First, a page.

Boss fights - to have a really crazy boss fight with tons of objects on screen, many games would make the boss itself out of playfield tiles, and scroll the screen to make the enemy move. The Guts Man fight in Mega Man 2 and the Technodrome fight in TMNT both come to mind. Since the boss is the playfield, the rest of the screen is just the background color, but that never seemed to bother anyone.

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Re: Strategies for dealing with the four sprite palette limi

Post by dougeff » Fri Dec 29, 2017 8:58 am

Technodrome is a terrible name.

drome means "racetrack" or running. This thing moves slowly. In no sense is it racing.
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tepples
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Re: Strategies for dealing with the four sprite palette limi

Post by tepples » Fri Dec 29, 2017 9:13 am

I'm not up on TMNT lore, but my first handwave would be that it used to be a racetrack for a traveling cyclesport exhibition before Shredder bought it to convert it to a mobile fortress.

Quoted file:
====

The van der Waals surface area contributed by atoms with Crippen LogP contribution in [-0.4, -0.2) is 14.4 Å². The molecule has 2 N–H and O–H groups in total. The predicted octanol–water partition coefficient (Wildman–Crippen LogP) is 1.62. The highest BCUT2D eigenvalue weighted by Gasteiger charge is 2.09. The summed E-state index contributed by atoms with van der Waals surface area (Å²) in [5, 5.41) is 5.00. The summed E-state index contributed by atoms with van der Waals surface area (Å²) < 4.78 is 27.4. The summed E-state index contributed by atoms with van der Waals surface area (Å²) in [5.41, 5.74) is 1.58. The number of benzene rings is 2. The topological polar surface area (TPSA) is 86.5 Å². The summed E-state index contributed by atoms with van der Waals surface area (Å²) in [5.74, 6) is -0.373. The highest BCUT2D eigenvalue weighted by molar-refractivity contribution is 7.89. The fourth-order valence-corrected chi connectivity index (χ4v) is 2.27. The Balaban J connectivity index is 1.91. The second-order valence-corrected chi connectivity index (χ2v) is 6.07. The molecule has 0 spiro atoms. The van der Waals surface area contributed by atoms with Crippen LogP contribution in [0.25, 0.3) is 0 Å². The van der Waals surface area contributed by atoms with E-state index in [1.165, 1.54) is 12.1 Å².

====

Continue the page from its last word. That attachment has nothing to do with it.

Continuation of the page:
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Re: Strategies for dealing with the four sprite palette limi

Post by adam_smasher » Fri Dec 29, 2017 9:16 am

I wonder if it was named in reference to Videodrome, the excellent David Cronenberg sci-fi body horror film? And I think "videodrome" itself is supposed to be a portmanteau of "video" and "syndrome".

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Re: Strategies for dealing with the four sprite palette limi

Post by Bregalad » Sat Dec 30, 2017 2:53 am

In my view, dealing with the palette limitations on the NES is the one thing that most makes it an "NES game". I think it ends up making a big impact on every NES game's design, probably moreso than other limitations of the system.
I just quote you because I agree :) Also the 8-sprites per line limitation make it difficult to overlay sprites without running into problems.

As for answering the original question, my opinion is that 1 palette for player 1, 1 palette for player 2 and 2 palettes for enemies is the very standard way to do it (assuming a 2-player co-op game). If you need the palette to change to reflect player's state there's not much else you can do. The only thing you can do is change the enemy's 2 palettes during the level.